, Volume 175, Issue 4, pp 1247–1256 | Cite as

Reconstructing past ecological networks: the reconfiguration of seed-dispersal interactions after megafaunal extinction

  • Mathias M. Pires
  • Mauro Galetti
  • Camila I. Donatti
  • Marco A. Pizo
  • Rodolfo Dirzo
  • Paulo R. GuimarãesJr.
Plant-microbe-animal interactions - Original research


The late Quaternary megafaunal extinction impacted ecological communities worldwide, and affected key ecological processes such as seed dispersal. The traits of several species of large-seeded plants are thought to have evolved in response to interactions with extinct megafauna, but how these extinctions affected the organization of interactions in seed-dispersal systems is poorly understood. Here, we combined ecological and paleontological data and network analyses to investigate how the structure of a species-rich seed-dispersal network could have changed from the Pleistocene to the present and examine the possible consequences of such changes. Our results indicate that the seed-dispersal network was organized into modules across the different time periods but has been reconfigured in different ways over time. The episode of megafaunal extinction and the arrival of humans changed how seed dispersers were distributed among network modules. However, the recent introduction of livestock into the seed-dispersal system partially restored the original network organization by strengthening the modular configuration. Moreover, after megafaunal extinctions, introduced species and some smaller native mammals became key components for the structure of the seed-dispersal network. We hypothesize that such changes in network structure affected both animal and plant assemblages, potentially contributing to the shaping of modern ecological communities. The ongoing extinction of key large vertebrates will lead to a variety of context-dependent rearranged ecological networks, most certainly affecting ecological and evolutionary processes.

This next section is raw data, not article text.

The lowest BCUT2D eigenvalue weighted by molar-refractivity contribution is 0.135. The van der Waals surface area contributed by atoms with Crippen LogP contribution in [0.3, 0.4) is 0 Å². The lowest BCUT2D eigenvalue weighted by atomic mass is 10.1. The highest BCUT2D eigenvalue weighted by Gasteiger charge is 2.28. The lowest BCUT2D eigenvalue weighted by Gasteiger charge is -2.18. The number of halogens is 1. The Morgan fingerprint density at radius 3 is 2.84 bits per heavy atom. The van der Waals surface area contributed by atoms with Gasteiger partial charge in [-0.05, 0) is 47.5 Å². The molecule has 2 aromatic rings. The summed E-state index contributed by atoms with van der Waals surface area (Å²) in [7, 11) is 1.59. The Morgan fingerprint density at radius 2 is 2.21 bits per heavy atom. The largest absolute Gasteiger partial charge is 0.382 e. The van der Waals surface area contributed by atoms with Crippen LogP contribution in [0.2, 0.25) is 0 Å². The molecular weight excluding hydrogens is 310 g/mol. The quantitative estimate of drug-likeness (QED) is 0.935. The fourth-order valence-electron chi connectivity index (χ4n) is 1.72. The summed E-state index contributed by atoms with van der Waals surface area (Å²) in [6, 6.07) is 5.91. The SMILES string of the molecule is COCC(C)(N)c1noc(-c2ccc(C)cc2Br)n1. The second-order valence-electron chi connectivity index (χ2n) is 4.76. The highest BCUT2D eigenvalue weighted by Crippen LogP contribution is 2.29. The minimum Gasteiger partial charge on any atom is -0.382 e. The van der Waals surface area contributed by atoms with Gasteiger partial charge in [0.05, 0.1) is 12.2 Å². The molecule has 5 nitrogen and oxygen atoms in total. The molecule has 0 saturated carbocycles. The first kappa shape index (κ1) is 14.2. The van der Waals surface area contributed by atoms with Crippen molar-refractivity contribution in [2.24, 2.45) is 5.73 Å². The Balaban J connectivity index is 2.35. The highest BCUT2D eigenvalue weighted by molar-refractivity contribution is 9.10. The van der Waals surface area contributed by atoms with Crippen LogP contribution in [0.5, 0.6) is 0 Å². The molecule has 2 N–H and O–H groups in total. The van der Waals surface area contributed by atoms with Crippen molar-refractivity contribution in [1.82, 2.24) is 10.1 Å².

Ecological networks Frugivory Modularity Mutualisms Pantanal Rewilding 



We thank D. M. Hansen, P. Jordano and two anonymous reviewers for critical suggestions regards the manuscript. M. M. P., M. G. and P. R. G. were supported by São Paulo Research Foundation (FAPESP; grant nos. 2009/54422-8, 2004/00810-3, 2008/10154-7, and 2009/54567-6). C. I. D. was supported by Stanford University. M. G., P. R. G. and M. A. P. receive research grants from CNPq. We also thank the Earthwatch Institute and Conservation International for financial support and Conservation International, Lucas Leuzinger and Marina Schweizer for their permission to work on their properties.

Supplementary material

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Supplementary material 1 (PDF 89 kb)
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Supplementary material 2 (PDF 73 kb)
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Supplementary material 3 (PDF 108 kb)
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Supplementary material 4 (PDF 82 kb)
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Supplementary material 5 (PDF 120 kb)


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Copyright information

© Springer-Verlag Berlin Heidelberg 2014

Authors and Affiliations

  • Mathias M. Pires
    • 1
  • Mauro Galetti
    • 2
  • Camila I. Donatti
    • 3
  • Marco A. Pizo
    • 4
  • Rodolfo Dirzo
    • 3
  • Paulo R. GuimarãesJr.
    • 1
  1. 1.Departamento de Ecologia, Instituto de BiociênciasUniversidade de São PauloSão PauloBrazil
  2. 2.Departamento de EcologiaUniversidade Estadual PaulistaRio ClaroBrazil
  3. 3.Department of BiologyStanford UniversityStanfordUSA
  4. 4.Departamento de ZoologiaUniversidade Estadual PaulistaRio ClaroBrazil

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